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CDU4811 Sony 48x IDE CDROM drive
by david, 31 March 2001


CDROMs are one of the more easily overlooked components in a PC. Nowadays, you can't see any CDROMs advertising speeds of less that 40x. Well, actually, they're getting harder to find, as IF anyone would want to buy a slow CDROM The norm nowadays is to see 45x-50x drives on the Malaysian market. Drives sporting the 52x speed are getting increasingly common too. Unfortunately due to certain issues and whatnot (can anyone tell me why?) , we also do not get the opportunity to buy from famous names such as the Kenwood True series. So we have to make do with a choice of other brands e.g. ASUS, Sony, Aopen, Lite-On and Compro.

A company known more for products like walkmans, discmans and kick-ass audio products, Sony has branched out into the PC hardware market. Not surprisingly, their products e.g. CDROMs, CDRW drives and so on are quite well received by the public. Quite a number of systems sport Sony CDROMs or CDRW drives, which offer good quality products at prices that won;t hurt your wallet.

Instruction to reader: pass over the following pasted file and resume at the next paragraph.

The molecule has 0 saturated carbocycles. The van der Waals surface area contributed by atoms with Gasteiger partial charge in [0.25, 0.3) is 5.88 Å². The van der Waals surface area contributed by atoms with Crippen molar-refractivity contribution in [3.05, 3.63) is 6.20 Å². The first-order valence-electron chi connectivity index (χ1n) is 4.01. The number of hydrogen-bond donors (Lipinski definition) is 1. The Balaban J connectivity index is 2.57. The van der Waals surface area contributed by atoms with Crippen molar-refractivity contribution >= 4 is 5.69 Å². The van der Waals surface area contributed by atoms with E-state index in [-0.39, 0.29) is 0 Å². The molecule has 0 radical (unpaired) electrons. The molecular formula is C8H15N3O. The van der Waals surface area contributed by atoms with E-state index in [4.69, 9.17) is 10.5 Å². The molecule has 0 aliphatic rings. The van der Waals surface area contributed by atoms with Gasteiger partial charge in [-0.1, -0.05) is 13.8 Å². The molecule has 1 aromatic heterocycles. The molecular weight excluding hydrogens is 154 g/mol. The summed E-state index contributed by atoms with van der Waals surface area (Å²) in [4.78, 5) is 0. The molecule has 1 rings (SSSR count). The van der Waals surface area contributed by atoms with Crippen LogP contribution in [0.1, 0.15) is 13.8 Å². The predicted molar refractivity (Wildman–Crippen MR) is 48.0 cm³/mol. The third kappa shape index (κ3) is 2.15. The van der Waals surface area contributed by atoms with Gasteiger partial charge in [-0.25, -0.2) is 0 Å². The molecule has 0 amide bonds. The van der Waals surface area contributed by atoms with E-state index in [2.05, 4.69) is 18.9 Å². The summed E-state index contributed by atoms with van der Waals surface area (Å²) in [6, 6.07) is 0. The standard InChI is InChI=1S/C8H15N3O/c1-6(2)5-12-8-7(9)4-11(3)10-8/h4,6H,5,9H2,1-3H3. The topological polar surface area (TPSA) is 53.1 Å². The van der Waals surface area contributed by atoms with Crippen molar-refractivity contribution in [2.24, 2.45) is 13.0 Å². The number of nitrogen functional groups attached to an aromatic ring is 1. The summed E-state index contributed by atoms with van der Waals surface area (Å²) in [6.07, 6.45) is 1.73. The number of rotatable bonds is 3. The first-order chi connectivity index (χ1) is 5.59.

The review 48x CDROM unit was obtained as a replacement drive for a friend, whose previous cheapy CDROM had decided to kick the bucket by blowing up when running a pirated(!) CD. No surprise there, since pirated stuff IS easily available here but are of lousy quality. What do you expect to get for a RM10 (USD 3) CD? The Sony drive itself was actually quite cheap, RM 120, thereabouts. That would equate to roughly USD 31+.

The Package

The CDROM drive was bought as an OEM product, therefore nothing but the drive was supplied. No IDE cable, no cd-audio cable, , no extra screws, no driver disks, nothing. Why do I mention driver disks? I do know that my ASUS 45x cdrom came with a driver disk. Other drives e.g. the Aopen and CyberDrive CDROMs also come with DOS driver disks. As with all other regular CDROMs, this unit is of the tray-loading type. The CDROM also can read CDs that are inserted into it when the drive is in the vertical position. Quite useful when you need to install some drivers off a CD and your mid-ATX is lying on its side, though this isn't a situation that occurs everyday.


Easy as 1-2-3. Open up your case, locate an empty 5 1/4" drive bay and slide this baby in. Screw her up tight, connect the necessary IDE cable, cd-audio cable (if you have a spare), and molex connector for power, and you're all set. Power up the computer, the BIOS detects the CDROM with no problems. Same thing in Windows. Smooth sailing all the way. As with all CDROMs in Windows based systems, drivers weren't needed during installation.

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